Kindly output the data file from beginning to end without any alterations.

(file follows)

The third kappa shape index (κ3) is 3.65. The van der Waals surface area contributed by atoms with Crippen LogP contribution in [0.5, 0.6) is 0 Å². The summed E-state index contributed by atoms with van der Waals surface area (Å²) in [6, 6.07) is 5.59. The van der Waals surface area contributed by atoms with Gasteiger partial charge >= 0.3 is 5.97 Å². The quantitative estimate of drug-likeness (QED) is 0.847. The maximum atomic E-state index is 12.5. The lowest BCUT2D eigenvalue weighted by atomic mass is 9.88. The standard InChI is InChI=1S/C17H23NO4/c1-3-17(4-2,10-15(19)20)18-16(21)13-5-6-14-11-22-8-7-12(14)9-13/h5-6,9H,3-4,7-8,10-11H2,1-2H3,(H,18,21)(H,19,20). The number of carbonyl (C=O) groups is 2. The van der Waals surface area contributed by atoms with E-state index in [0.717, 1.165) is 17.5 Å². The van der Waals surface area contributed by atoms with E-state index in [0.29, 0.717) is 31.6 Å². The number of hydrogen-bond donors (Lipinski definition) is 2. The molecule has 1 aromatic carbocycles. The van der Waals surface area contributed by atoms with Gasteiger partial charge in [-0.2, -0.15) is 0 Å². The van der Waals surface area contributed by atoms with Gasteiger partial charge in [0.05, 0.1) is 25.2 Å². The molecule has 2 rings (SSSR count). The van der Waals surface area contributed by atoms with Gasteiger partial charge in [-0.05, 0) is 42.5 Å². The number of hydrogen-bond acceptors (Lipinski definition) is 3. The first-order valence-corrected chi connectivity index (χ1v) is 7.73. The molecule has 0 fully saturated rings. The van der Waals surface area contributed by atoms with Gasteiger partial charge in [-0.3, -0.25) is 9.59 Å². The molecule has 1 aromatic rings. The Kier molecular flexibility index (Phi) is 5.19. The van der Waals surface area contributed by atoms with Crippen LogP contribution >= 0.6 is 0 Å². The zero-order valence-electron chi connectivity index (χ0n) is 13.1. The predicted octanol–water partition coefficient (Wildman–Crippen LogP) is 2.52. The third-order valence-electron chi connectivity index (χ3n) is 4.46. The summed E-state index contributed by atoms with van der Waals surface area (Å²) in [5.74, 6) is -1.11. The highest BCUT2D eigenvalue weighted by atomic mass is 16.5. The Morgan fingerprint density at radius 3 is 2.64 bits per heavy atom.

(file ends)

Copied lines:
The third kappa shape index (κ3) is 3.65. The van der Waals surface area contributed by atoms with Crippen LogP contribution in [0.5, 0.6) is 0 Å². The summed E-state index contributed by atoms with van der Waals surface area (Å²) in [6, 6.07) is 5.59. The van der Waals surface area contributed by atoms with Gasteiger partial charge >= 0.3 is 5.97 Å². The quantitative estimate of drug-likeness (QED) is 0.847. The maximum atomic E-state index is 12.5. The lowest BCUT2D eigenvalue weighted by atomic mass is 9.88. The standard InChI is InChI=1S/C17H23NO4/c1-3-17(4-2,10-15(19)20)18-16(21)13-5-6-14-11-22-8-7-12(14)9-13/h5-6,9H,3-4,7-8,10-11H2,1-2H3,(H,18,21)(H,19,20). The number of carbonyl (C=O) groups is 2. The van der Waals surface area contributed by atoms with E-state index in [0.717, 1.165) is 17.5 Å². The van der Waals surface area contributed by atoms with E-state index in [0.29, 0.717) is 31.6 Å². The number of hydrogen-bond donors (Lipinski definition) is 2. The molecule has 1 aromatic carbocycles. The van der Waals surface area contributed by atoms with Gasteiger partial charge in [-0.2, -0.15) is 0 Å². The van der Waals surface area contributed by atoms with Gasteiger partial charge in [0.05, 0.1) is 25.2 Å². The molecule has 2 rings (SSSR count). The van der Waals surface area contributed by atoms with Gasteiger partial charge in [-0.05, 0) is 42.5 Å². The number of hydrogen-bond acceptors (Lipinski definition) is 3. The first-order valence-corrected chi connectivity index (χ1v) is 7.73. The molecule has 0 fully saturated rings. The van der Waals surface area contributed by atoms with Gasteiger partial charge in [-0.3, -0.25) is 9.59 Å². The molecule has 1 aromatic rings. The Kier molecular flexibility index (Phi) is 5.19. The van der Waals surface area contributed by atoms with Crippen LogP contribution >= 0.6 is 0 Å². The zero-order valence-electron chi connectivity index (χ0n) is 13.1. The predicted octanol–water partition coefficient (Wildman–Crippen LogP) is 2.52. The third-order valence-electron chi connectivity index (χ3n) is 4.46. The summed E-state index contributed by atoms with van der Waals surface area (Å²) in [5.74, 6) is -1.11. The highest BCUT2D eigenvalue weighted by atomic mass is 16.5. The Morgan fingerprint density at radius 3 is 2.64 bits per heavy atom.